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With Nearly 1.8 Million New Yorkers Earning Minimum Wage or Just Above, Gillibrand Announces New Push to Increase Federal Minimum Wage

Press Release

By:
Date:
Location: Washington, DC

With nearly 1.8 million New Yorkers earning the minimum wage or just above this rate -- roughly 20 percent of all workers across the state -- U.S. Senator Kirsten Gillibrand today announced a new effort to increase the federal minimum wage from $7.25 an hour to $10.10 over the next three years, with future increases indexed to the rate of inflation. Senator Gillibrand is pushing to pass the Fair Minimum Wage Act of 2013, legislation she is an original co-sponsor of that would boost the incomes of an estimated 1.8 million New York workers, according to the Economic Policy Institute, and generate an estimated $3.2 billion in wage increases for New York workers, sparking new consumer spending at New York businesses.

"It is simply unacceptable to have so many hard working New Yorkers putting in full-time hours to provide for their families and yet still living below the poverty line," Senator Gillibrand said. "By raising the minimum wage and rewarding hard work, not only can more families raise themselves into the middle class, but we can grow the economy. Raising the minimum wage is a common sense way to grow our economy, support job creation, and rebuild America's middle class."

*In New York City, there were an average of nearly 3.6 million workers, over 780,000 of which would benefit from this increase in minimum wage, benefitting approximately 21 percent of workers.

*In Western New York, there were an average of nearly 700,000 workers, over 140,000 of which would benefit from this increase in minimum wage, benefitting approximately 21 percent of workers.

*In the Rochester Finger Lakes Region, there were an average of nearly 600,000 workers, nearly 120,000 of which would benefit from this increase in minimum wage, benefitting approximately 20 percent of workers.

*In Central New York, there were an average of over 500,000 workers, over 100,000 of which would benefit from this increase in minimum wage, benefitting approximately 20 percent of workers.

*In the Southern Tier, there were on average nearly 240,000 workers, nearly 55,000 of which would benefit from this increase in minimum wage, benefitting approximately 23 percent of workers.

*In the Capital Region, there were on average over 560,000 workers, over 110,000 of which would benefit from this increase in minimum wage, benefitting approximately 20 percent of workers.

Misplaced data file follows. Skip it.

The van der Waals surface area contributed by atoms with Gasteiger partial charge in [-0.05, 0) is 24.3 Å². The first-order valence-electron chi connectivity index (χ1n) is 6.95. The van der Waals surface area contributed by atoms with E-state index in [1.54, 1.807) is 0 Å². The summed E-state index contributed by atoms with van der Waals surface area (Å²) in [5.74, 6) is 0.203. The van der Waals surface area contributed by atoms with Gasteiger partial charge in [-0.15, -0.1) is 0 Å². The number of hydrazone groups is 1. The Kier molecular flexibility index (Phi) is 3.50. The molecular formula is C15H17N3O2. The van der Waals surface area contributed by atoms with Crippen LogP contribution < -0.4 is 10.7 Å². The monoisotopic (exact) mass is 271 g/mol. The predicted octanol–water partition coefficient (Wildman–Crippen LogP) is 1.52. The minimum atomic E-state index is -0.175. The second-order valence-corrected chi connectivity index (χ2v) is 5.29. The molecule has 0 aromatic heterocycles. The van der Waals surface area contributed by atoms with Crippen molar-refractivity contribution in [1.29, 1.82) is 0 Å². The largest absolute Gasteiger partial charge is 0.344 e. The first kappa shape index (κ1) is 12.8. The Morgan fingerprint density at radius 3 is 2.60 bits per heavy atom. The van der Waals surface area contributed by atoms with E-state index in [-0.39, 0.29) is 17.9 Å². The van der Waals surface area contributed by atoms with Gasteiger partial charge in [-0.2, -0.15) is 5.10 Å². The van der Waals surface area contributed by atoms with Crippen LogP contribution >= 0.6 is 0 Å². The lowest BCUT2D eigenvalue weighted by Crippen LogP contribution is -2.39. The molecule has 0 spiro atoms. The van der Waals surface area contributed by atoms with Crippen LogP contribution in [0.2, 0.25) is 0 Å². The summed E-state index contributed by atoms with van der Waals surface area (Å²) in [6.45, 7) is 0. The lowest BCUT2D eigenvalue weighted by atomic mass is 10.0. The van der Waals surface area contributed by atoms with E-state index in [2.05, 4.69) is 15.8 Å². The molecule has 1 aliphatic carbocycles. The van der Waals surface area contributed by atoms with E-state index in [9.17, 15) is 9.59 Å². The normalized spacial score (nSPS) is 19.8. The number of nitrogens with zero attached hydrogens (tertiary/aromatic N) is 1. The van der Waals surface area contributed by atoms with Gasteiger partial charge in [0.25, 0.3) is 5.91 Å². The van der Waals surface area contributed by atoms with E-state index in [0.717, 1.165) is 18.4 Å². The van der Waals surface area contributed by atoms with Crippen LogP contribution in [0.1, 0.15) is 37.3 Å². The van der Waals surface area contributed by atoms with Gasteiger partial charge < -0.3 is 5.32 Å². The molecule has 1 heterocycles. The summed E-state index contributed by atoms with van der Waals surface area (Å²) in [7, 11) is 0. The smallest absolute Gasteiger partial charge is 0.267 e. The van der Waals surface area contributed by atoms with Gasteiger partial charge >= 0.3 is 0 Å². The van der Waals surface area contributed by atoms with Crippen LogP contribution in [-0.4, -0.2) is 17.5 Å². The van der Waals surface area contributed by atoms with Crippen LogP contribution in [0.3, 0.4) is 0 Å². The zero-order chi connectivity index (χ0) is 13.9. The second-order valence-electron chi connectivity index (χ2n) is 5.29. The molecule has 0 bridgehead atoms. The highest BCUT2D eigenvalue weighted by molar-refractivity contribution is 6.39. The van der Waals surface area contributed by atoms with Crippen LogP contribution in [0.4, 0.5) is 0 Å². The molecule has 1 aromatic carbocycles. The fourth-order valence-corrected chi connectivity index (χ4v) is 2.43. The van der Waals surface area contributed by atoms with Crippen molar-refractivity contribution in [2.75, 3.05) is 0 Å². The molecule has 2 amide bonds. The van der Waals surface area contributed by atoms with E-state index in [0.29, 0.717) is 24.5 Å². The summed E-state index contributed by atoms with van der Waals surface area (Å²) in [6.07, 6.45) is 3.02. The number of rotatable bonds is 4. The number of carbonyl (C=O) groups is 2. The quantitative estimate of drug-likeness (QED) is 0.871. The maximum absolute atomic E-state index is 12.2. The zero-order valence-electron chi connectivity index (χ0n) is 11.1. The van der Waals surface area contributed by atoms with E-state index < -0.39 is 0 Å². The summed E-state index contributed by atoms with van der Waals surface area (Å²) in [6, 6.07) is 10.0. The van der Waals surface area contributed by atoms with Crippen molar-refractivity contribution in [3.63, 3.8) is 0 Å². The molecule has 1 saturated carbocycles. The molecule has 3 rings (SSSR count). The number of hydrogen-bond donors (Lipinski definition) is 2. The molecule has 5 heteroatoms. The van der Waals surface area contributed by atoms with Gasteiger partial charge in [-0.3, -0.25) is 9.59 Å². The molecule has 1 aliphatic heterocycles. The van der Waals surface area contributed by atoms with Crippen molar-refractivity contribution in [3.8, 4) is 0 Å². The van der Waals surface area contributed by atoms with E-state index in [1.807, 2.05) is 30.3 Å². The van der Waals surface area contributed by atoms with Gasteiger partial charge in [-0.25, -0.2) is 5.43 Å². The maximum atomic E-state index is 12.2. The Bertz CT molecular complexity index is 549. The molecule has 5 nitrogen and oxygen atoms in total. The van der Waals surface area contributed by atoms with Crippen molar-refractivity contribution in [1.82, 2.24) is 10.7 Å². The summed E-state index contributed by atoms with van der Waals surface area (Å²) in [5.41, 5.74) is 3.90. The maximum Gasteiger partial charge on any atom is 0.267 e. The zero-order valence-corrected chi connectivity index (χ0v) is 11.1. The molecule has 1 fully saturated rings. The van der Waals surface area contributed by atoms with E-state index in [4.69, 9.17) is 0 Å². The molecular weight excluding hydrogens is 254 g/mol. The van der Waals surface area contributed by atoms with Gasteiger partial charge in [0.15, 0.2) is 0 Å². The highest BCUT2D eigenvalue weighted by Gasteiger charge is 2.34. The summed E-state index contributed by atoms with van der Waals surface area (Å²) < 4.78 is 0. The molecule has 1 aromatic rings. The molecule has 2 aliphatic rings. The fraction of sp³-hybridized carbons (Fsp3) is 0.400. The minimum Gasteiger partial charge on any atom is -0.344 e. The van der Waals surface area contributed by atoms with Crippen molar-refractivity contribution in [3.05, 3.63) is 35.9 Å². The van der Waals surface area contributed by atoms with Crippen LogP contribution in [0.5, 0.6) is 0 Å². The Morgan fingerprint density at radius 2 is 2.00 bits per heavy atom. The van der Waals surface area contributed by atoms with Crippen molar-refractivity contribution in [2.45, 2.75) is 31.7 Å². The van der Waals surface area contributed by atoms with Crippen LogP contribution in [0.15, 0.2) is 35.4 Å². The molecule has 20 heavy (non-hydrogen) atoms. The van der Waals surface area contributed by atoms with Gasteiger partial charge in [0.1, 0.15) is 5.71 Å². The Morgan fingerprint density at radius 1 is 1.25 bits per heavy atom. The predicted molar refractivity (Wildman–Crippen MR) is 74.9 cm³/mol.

*In the North Country, there were on average over 170,000 workers, nearly 38,000 of which would benefit from this increase in minimum wage, benefitting approximately 22 percent of workers.

*In the Hudson Valley, there were on average over 1 million workers, nearly 200,000 of which would benefit from this increase in minimum wage, benefitting approximately 18 percent of workers.

*On Long Island, there were on average nearly 1.4 million workers, over 240,000 of which would benefit from this increase in minimum wage, benefitting approximately 18 percent of workers.

The Fair Minimum Wage Act of 2013 would increase the minimum wage to $10.10 in three 95-cent increments over a three-year period. To keep up with the rising cost of living, the wage would be indexed to inflation.

The purchasing power of the minimum wage is currently at a historic low, with the last increase in the federal minimum wage taking place in July 2009. If the minimum wage had kept up with inflation, it would be estimated at more than $10.50 an hour today. The legislation would also raise the minimum wage for tipped workers for the first time in more than 20 years, raising it to a level that is 70 percent of the regular minimum wage.

A majority of the lowest wage earners in New York who would benefit from an increase, or about 90 percent, are adult workers, not teenagers in after-school and seasonal jobs. 54 percent of low-wage New Yorkers who would see increased wages under this proposal are women, many with children, and about half are minorities.

Someone working full-time at minimum wage earns $290 a week, or just $15,080 yearly without any time off. This annual salary for a minimum wage earning working poor family of three is $3,000 below the poverty level on an annual basis, making it difficult to make ends meet and increasing dependency on government assistance programs. The Fair Minimum Wage Act will boost the minimum wage to $21,000, lifting those working poor families above the poverty line.

Nationwide, increasing the minimum wage to $10.10 an hour could increase America's GDP by approximately $33 billion over the course of three years as workers spend their higher earnings at local businesses. That injection of new economic activity would generate up to 140,000 new jobs in the same time span, according to the Economic Policy Institute.

The Fair Minimum Wage Act of 2013 has broad support across the business community, including the Main Street Alliance, U.S. Women's Chamber of Commerce, Business for a Fair Minimum Wage, Business for Shared Prosperity, American Sustainable Business Council, and employers like Costco, along with New York-based organizations, including the Greater New York Chamber of Commerce, Eileen Fisher, ABC Home and BALCONY.


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